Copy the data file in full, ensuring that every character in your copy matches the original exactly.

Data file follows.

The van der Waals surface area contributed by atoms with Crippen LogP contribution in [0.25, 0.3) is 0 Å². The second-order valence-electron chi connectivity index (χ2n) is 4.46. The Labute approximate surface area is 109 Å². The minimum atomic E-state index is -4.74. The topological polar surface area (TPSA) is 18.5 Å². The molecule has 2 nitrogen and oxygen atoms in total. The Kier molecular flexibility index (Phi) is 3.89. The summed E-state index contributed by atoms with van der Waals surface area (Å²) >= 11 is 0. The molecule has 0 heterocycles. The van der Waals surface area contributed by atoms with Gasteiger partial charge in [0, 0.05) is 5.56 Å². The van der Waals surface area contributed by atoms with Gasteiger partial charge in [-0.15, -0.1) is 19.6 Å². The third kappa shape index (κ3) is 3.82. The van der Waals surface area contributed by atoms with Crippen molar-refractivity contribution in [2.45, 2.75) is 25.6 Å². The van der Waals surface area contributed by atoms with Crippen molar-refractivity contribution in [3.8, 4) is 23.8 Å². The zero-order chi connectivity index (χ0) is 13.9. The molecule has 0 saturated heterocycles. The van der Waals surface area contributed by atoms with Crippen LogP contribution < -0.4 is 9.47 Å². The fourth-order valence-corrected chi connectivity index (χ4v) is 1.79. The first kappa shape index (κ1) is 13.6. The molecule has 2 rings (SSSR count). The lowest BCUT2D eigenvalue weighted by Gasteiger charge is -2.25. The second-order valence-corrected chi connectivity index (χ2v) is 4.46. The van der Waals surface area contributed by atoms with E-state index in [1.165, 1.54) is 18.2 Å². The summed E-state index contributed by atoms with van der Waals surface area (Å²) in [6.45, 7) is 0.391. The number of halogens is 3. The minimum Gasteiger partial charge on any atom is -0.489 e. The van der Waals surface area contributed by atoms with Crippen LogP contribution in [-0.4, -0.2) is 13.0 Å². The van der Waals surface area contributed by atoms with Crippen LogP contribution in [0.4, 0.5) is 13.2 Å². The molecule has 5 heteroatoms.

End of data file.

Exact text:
The van der Waals surface area contributed by atoms with Crippen LogP contribution in [0.25, 0.3) is 0 Å². The second-order valence-electron chi connectivity index (χ2n) is 4.46. The Labute approximate surface area is 109 Å². The minimum atomic E-state index is -4.74. The topological polar surface area (TPSA) is 18.5 Å². The molecule has 2 nitrogen and oxygen atoms in total. The Kier molecular flexibility index (Phi) is 3.89. The summed E-state index contributed by atoms with van der Waals surface area (Å²) >= 11 is 0. The molecule has 0 heterocycles. The van der Waals surface area contributed by atoms with Gasteiger partial charge in [0, 0.05) is 5.56 Å². The van der Waals surface area contributed by atoms with Gasteiger partial charge in [-0.15, -0.1) is 19.6 Å². The third kappa shape index (κ3) is 3.82. The van der Waals surface area contributed by atoms with Crippen molar-refractivity contribution in [2.45, 2.75) is 25.6 Å². The van der Waals surface area contributed by atoms with Crippen molar-refractivity contribution in [3.8, 4) is 23.8 Å². The zero-order chi connectivity index (χ0) is 13.9. The molecule has 0 saturated heterocycles. The van der Waals surface area contributed by atoms with Crippen LogP contribution < -0.4 is 9.47 Å². The fourth-order valence-corrected chi connectivity index (χ4v) is 1.79. The first kappa shape index (κ1) is 13.6. The molecule has 2 rings (SSSR count). The lowest BCUT2D eigenvalue weighted by Gasteiger charge is -2.25. The second-order valence-corrected chi connectivity index (χ2v) is 4.46. The van der Waals surface area contributed by atoms with E-state index in [1.165, 1.54) is 18.2 Å². The summed E-state index contributed by atoms with van der Waals surface area (Å²) in [6.45, 7) is 0.391. The number of halogens is 3. The minimum Gasteiger partial charge on any atom is -0.489 e. The van der Waals surface area contributed by atoms with Crippen LogP contribution in [-0.4, -0.2) is 13.0 Å². The van der Waals surface area contributed by atoms with Crippen LogP contribution in [0.4, 0.5) is 13.2 Å². The molecule has 5 heteroatoms.